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Perception

January 6, 2011

Most non-black people tend to see me as “masculine,” butch, or flat-out male due solely to my blackness.  I know that it is solely because of my blackness because *no* black people see me as any of those things.  All black people I’ve ever encountered see me, immediately, as female, femme (if they’re lesbian), and feminine though not overtly (or, sufficiently, depending on who’s making the assessment) so.  The few times I’ve been stopped or questioned when entering a women’s bathroom, it has always been non-black women confronting me.  And whenever I’m called “sir,” which is pretty regularly, it is always a non-black person.

This is not to say that I am offended by being perceived as “masculine,” butch, or male.  It doesn’t change a thing about who I am or the privilege I have in the company of black women who don’t see me that way.  I just find it interesting the way that black femaleness itself is seen as *less* female than white femaleness.  And I think that’s true across the board.  I think that black butch lesbians are seen as *less* female than white (or other non-black) butch lesbians.

I think I’m going to save my thoughts about the implications of this matter of perception for another post.  I just wanted to get my initial observations about it down.

4 Comments
  1. soulsis permalink
    January 6, 2011 12:16 pm

    Interesting point!

    You know, I have long suspected that this happens due to the fetishism of black womens bodies. If we aren’t all “brick houses” as the commodors so “lovingly” put it (snark) then we’re men. And even if our bodies match the stereotypical assumptions about black women, we’re still not female, feminine, or even human compared to white women (and other non-white women).

  2. Mary Sunshine permalink
    January 6, 2011 3:04 pm

    Probably stating the obvious here, but it seems to me that this is because the definition of “female” (necessarily a white-male definition) is that of *white* female breeder. Accordingly, perception of any other humanoids is relegated to the non-female category. You don’t incubate whiteness for them? Fine, then you’re not female.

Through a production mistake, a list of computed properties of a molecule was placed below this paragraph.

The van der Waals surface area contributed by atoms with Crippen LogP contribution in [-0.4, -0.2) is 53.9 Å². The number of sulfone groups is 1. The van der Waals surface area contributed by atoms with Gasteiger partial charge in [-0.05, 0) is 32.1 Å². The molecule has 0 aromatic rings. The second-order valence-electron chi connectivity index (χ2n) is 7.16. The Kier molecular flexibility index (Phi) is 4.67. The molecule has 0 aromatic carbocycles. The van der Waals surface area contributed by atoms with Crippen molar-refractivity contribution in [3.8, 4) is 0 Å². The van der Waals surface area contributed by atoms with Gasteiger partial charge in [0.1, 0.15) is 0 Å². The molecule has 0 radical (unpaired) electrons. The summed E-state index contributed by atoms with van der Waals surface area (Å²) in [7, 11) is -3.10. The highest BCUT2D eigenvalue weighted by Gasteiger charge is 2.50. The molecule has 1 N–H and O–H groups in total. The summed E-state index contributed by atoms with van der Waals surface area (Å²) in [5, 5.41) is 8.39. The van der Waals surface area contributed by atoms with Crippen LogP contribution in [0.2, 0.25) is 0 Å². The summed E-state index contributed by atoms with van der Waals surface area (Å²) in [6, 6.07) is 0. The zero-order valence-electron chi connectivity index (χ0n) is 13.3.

I imagine (although I can’t know) that black males have taken up this same definition, but for different reasons.

    • January 6, 2011 8:53 pm

      Probably stating the obvious here, but it seems to me that this is because the definition of “female” (necessarily a white-male definition) is that of *white* female breeder.

      Yes, I think so. And it’s also what leads some nonwhite never-het lifelong butch lesbians to deduce that it’s a bigger deal to be a lesbian *while* nonwhite than it is to be a white lesbian. White lesbians are still white women, for the most part, since by their own estimations, most white lesbians are feminine and ex-het (and saddled with kids).

      Of course, some white lesbians think the only thing that would lead a nonwhite never-het lifelong butch lesbian to that conclusion is self-hatred. Wouldn’t that be nice for white lesbians – if the only thing that would make a nonwhite lesbian think that white (especially western) lesbians have it relatively easy is self-loathing? Bam, voices of nonwhite lesbians dismissed without missing a beat.

      I find it hard to believe such dismissive white women *ever* had any black friends – even 25-30 years ago.

      And black men have definitely adopted this white male definition of femaleness; they take hatred/denial of black femaleness to exaggerated levels, far beyond what any nonblack male feels comfortable saying in public.

  3. January 6, 2011 8:08 pm

    This post evoked a response in me and I’m not sure what it is or how to say it. I feel like I need a clear point but it all feels jumbled.

    Having seen you, and even before that, having heard you, I know this will also qualify as “essentialist” in some ways but I don’t have words for the nuance of this – but you were and are so clearly female. I mean it stunned me to hear that you get “sir’ed” at all, let alone all the time, and stopped at women’s restrooms.

    Which made me think, yeah, that’s proving your point exactly, and it’s the thing I didn’t understand when another friend said SHE gets “sir’ed” all the time and read as masculine and/or male. So she identfies as butch but not “hard butch” (I don’t understand all the parameters so am just trying to describe my experience with this, not trying to use offensive terms and not sure if I am), and she is a dark skinned black woman. And she is so clearly, so obviously female.

    That’s the thing that is hard for me with “masculine” and “feminine” language and concepts, and the attachment of those terms and ideas with biological sex. I feel like I know what people mean when they say “masculine energy,” and same with “feminine,” and also *I* feel like the “butchest” of lesbians still bears no real resemblance to a male person.

    And so there is no way at all to make sense of you being “sir’ed” or her being “sir’ed” that isn’t racism, that isn’t specifically anti-black-female racism sexism. And I would not go and santimoniously “announce” that to a black woman who didn’t see it that way (my other friend does not see it that way), but I’m glad you said it here, made sense of it here. Thanks for this post.

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